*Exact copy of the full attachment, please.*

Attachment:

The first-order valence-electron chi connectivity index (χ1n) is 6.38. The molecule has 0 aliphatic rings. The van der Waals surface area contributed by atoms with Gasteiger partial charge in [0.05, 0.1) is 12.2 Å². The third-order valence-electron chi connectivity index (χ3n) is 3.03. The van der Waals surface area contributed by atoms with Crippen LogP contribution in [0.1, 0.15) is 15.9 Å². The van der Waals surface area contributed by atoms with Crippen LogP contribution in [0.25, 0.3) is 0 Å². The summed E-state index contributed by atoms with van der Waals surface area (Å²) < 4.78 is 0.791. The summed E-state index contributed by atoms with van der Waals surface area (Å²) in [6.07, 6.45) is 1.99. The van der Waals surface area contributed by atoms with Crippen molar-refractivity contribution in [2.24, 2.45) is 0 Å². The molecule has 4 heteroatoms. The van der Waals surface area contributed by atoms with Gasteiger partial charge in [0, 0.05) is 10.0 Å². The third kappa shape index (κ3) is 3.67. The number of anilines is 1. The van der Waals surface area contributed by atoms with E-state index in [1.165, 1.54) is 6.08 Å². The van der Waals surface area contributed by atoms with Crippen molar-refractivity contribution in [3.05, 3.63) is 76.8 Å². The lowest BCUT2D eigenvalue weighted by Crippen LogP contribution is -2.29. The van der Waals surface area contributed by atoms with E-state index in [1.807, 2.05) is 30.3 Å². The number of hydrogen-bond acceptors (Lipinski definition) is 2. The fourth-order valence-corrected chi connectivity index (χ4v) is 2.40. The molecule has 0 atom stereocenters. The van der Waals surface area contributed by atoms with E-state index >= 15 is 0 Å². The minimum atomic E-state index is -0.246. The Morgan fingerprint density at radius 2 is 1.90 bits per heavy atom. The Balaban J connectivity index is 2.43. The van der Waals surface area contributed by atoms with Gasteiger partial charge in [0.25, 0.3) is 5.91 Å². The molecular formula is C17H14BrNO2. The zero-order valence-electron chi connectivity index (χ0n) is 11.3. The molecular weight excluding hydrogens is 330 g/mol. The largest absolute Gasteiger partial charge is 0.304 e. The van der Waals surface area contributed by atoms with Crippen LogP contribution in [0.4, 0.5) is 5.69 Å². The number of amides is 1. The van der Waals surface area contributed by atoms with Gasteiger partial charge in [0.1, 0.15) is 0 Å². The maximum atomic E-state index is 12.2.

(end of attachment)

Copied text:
The first-order valence-electron chi connectivity index (χ1n) is 6.38. The molecule has 0 aliphatic rings. The van der Waals surface area contributed by atoms with Gasteiger partial charge in [0.05, 0.1) is 12.2 Å². The third-order valence-electron chi connectivity index (χ3n) is 3.03. The van der Waals surface area contributed by atoms with Crippen LogP contribution in [0.1, 0.15) is 15.9 Å². The van der Waals surface area contributed by atoms with Crippen LogP contribution in [0.25, 0.3) is 0 Å². The summed E-state index contributed by atoms with van der Waals surface area (Å²) < 4.78 is 0.791. The summed E-state index contributed by atoms with van der Waals surface area (Å²) in [6.07, 6.45) is 1.99. The van der Waals surface area contributed by atoms with Crippen molar-refractivity contribution in [2.24, 2.45) is 0 Å². The molecule has 4 heteroatoms. The van der Waals surface area contributed by atoms with Gasteiger partial charge in [0, 0.05) is 10.0 Å². The third kappa shape index (κ3) is 3.67. The number of anilines is 1. The van der Waals surface area contributed by atoms with E-state index in [1.165, 1.54) is 6.08 Å². The van der Waals surface area contributed by atoms with Crippen molar-refractivity contribution in [3.05, 3.63) is 76.8 Å². The lowest BCUT2D eigenvalue weighted by Crippen LogP contribution is -2.29. The van der Waals surface area contributed by atoms with E-state index in [1.807, 2.05) is 30.3 Å². The number of hydrogen-bond acceptors (Lipinski definition) is 2. The fourth-order valence-corrected chi connectivity index (χ4v) is 2.40. The molecule has 0 atom stereocenters. The van der Waals surface area contributed by atoms with E-state index >= 15 is 0 Å². The minimum atomic E-state index is -0.246. The Morgan fingerprint density at radius 2 is 1.90 bits per heavy atom. The Balaban J connectivity index is 2.43. The van der Waals surface area contributed by atoms with Gasteiger partial charge in [0.25, 0.3) is 5.91 Å². The molecular formula is C17H14BrNO2. The zero-order valence-electron chi connectivity index (χ0n) is 11.3. The molecular weight excluding hydrogens is 330 g/mol. The largest absolute Gasteiger partial charge is 0.304 e. The van der Waals surface area contributed by atoms with Crippen LogP contribution in [0.4, 0.5) is 5.69 Å². The number of amides is 1. The van der Waals surface area contributed by atoms with Gasteiger partial charge in [0.1, 0.15) is 0 Å². The maximum atomic E-state index is 12.2.